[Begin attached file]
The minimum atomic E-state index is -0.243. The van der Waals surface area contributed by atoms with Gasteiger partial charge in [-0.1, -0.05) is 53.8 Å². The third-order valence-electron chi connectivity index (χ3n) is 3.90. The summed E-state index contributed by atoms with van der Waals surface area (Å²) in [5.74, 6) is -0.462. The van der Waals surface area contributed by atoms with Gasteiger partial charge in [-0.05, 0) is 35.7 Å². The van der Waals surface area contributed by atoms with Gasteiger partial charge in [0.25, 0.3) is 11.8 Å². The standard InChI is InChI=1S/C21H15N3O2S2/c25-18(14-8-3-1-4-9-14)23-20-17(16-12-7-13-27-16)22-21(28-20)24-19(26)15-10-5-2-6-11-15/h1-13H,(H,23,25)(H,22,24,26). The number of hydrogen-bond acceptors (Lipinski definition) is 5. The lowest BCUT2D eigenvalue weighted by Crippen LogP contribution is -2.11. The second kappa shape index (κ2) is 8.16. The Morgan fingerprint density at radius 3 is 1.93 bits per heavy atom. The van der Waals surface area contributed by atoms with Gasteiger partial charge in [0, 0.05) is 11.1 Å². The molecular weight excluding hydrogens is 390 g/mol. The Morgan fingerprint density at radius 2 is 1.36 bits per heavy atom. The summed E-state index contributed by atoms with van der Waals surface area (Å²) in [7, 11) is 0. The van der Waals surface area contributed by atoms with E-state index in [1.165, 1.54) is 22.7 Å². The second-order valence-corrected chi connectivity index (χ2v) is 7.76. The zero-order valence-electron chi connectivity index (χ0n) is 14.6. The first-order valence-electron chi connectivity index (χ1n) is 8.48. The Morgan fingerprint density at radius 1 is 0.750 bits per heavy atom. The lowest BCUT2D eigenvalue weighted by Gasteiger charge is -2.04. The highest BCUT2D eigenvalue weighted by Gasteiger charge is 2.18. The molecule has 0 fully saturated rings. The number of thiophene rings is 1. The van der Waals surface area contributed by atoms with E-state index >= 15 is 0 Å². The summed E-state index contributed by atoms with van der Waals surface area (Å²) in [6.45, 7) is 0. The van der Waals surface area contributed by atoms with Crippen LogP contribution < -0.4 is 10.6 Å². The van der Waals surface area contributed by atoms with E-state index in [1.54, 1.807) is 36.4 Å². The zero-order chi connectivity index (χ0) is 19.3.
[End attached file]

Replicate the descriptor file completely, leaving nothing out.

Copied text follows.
The minimum atomic E-state index is -0.243. The van der Waals surface area contributed by atoms with Gasteiger partial charge in [-0.1, -0.05) is 53.8 Å². The third-order valence-electron chi connectivity index (χ3n) is 3.90. The summed E-state index contributed by atoms with van der Waals surface area (Å²) in [5.74, 6) is -0.462. The van der Waals surface area contributed by atoms with Gasteiger partial charge in [-0.05, 0) is 35.7 Å². The van der Waals surface area contributed by atoms with Gasteiger partial charge in [0.25, 0.3) is 11.8 Å². The standard InChI is InChI=1S/C21H15N3O2S2/c25-18(14-8-3-1-4-9-14)23-20-17(16-12-7-13-27-16)22-21(28-20)24-19(26)15-10-5-2-6-11-15/h1-13H,(H,23,25)(H,22,24,26). The number of hydrogen-bond acceptors (Lipinski definition) is 5. The lowest BCUT2D eigenvalue weighted by Crippen LogP contribution is -2.11. The second kappa shape index (κ2) is 8.16. The Morgan fingerprint density at radius 3 is 1.93 bits per heavy atom. The van der Waals surface area contributed by atoms with Gasteiger partial charge in [0, 0.05) is 11.1 Å². The molecular weight excluding hydrogens is 390 g/mol. The Morgan fingerprint density at radius 2 is 1.36 bits per heavy atom. The summed E-state index contributed by atoms with van der Waals surface area (Å²) in [7, 11) is 0. The van der Waals surface area contributed by atoms with E-state index in [1.165, 1.54) is 22.7 Å². The second-order valence-corrected chi connectivity index (χ2v) is 7.76. The zero-order valence-electron chi connectivity index (χ0n) is 14.6. The first-order valence-electron chi connectivity index (χ1n) is 8.48. The Morgan fingerprint density at radius 1 is 0.750 bits per heavy atom. The lowest BCUT2D eigenvalue weighted by Gasteiger charge is -2.04. The highest BCUT2D eigenvalue weighted by Gasteiger charge is 2.18. The molecule has 0 fully saturated rings. The number of thiophene rings is 1. The van der Waals surface area contributed by atoms with E-state index >= 15 is 0 Å². The summed E-state index contributed by atoms with van der Waals surface area (Å²) in [6.45, 7) is 0. The van der Waals surface area contributed by atoms with Crippen LogP contribution < -0.4 is 10.6 Å². The van der Waals surface area contributed by atoms with E-state index in [1.54, 1.807) is 36.4 Å². The zero-order chi connectivity index (χ0) is 19.3.